Now is a good time for the gardener to consider a vine or two for his property. Vines are versatile enough to cover a variety of purposes. Consider bare fences, either wire or wood. A simple vine planted at intervals will soften the straight lines of the fence without hiding its complete surface. Metal fences are often made more aesthetically pleasing when partly covered with a pretty vine.
Other spaces that may be enhanced by the addition of a vine are trellises, summer houses, a lamppost, porch, lattice screens, steep embankments, and large boulders.
Vines may be perennials or annuals, depending on the effect you want. Most perennial vines are hardy and can supply not only handsome foliage but color ful flowers and fruit as well. There are specimens to plant in both sunny and shady areas.
Other than pruning to contain them within bounds, vines require little maintenance. Many of them are clingers and need no artificial support.
Among annual vines used to cover fences, walls, and trellises, the morning glory is probably the most popular. It thrives in full sunlight and blossoms continually, once it starts. Heavenly Blue is a favorite variety, but there are white and pink morning glories, too.
A guiding string is often attached to start the vines in the right direction.
Moonflower is a pretty annual, with showy white blossoms that open as evening approaches. It has the added advantage of being fragrant.
Thunbergia, the black-eyed-Susan vine, is a dainty plant with a not-too-heavy growth. it bears yellow or white flowers, many with dark-centered eyes. For scarlet blossoms, there is the cardinal climber. And for partly shady areas, the canary creeper with its clear yellow flowers is a choice.
Perennial vines tend to be heavier than annuals and are best when grown on strong supports. Honeysuckles (Lonicera)m are fragrant in early summer and can be planted as climbers or as ground covers. English ivy, an evergreen, can beautify a lamppost throughout the year with its rich, attractive foliage.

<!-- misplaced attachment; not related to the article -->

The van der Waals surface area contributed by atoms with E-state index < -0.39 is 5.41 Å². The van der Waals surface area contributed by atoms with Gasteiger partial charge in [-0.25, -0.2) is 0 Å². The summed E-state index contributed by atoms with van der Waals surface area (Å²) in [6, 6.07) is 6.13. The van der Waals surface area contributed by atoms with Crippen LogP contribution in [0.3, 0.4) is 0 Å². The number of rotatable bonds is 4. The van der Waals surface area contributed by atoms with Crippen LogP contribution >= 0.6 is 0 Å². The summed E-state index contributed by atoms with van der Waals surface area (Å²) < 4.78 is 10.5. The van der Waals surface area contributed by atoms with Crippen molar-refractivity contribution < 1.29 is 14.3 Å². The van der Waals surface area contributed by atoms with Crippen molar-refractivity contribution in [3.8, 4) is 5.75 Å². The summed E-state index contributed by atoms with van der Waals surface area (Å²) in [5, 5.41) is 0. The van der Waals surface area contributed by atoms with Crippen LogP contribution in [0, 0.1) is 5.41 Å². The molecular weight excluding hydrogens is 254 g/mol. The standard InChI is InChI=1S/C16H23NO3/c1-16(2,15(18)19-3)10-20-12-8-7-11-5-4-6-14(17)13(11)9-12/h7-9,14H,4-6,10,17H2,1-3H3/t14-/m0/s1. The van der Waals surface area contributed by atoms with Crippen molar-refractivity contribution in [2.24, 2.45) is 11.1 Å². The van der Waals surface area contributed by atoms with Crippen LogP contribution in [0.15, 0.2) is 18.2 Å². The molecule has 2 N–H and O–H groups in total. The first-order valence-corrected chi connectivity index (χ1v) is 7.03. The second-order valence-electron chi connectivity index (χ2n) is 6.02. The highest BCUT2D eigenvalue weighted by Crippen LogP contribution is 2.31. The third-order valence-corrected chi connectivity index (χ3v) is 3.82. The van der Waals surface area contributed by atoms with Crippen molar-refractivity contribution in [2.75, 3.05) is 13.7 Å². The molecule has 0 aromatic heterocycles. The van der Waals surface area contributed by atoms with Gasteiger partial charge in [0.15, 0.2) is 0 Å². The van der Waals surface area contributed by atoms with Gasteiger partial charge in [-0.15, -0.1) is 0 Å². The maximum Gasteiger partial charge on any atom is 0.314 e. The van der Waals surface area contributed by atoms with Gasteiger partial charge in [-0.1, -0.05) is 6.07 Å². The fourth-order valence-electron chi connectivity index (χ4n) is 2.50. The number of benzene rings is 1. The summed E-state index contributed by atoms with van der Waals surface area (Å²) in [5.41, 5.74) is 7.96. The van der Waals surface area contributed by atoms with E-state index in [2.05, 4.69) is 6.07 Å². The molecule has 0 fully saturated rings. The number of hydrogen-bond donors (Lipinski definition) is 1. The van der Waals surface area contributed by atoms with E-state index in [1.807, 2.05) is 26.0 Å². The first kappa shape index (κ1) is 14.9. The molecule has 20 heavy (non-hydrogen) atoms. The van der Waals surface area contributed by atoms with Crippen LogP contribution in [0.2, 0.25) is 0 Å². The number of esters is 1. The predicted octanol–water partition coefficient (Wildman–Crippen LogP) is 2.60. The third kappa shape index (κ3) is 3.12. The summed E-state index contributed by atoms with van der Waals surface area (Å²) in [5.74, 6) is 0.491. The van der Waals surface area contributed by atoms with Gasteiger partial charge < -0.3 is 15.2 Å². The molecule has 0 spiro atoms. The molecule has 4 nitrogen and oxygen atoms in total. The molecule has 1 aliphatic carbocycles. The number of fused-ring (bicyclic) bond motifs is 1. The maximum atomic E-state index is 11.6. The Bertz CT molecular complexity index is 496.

The Boston ivy clings equally well to brick, stone or wood, and is valued for its dense growth of glossy green leaves that turn red in the fall.
Silver lace vine (Polygonum)m is a fast-growing one that is admired for its profusion of fragrant white blossoms which bloom most of the summer. Once planted, it is a surprise to most gardeners with its speedy development. As the name suggests, the white flowers present a dainty lacy appearance. This vine favors a sunny site.
Trumpet vine (Bignonia)m is an old-time favorite and is useful where a heavy covering is desired. It clings naturally where it grows. Its orange trumpet-shaped flowers are colorful in July and August.
Wisteria is a graceful vine most often used to cover arbors. Caution is advised in planting it at porch posts, however. It's an exuberant grower and, unless curbed with annual prunings, can become too heavy and a liability rather than an asset. The pale lavender flowers grow in cluster form and are beautifully showy in May and June. Japanese gardens feature the wisteria wherever a vine is needed.
Clematis is an old-fashioned specimen that has developed into one of the most planted vines in the garden. Its advantage is that it bears large, often-spectacular blossoms. Colors of the flowers vary from red to blue, and there are pure white varieties as well.
There are other ornamental vines to consider. Victorian porches were screened from the sun and the street by the thick leaves of the old-fashioned Dutchman's pipe. The cultured orange berries of bittersweet are showy at stone walls, which can bear the weight of the vines with no effort.
Sweet-pea vines like a wire or string to grow on.
There is, however, one objection to growing sweet peas. The blooming period is short and the foliage is not attractive after the flowers have faded.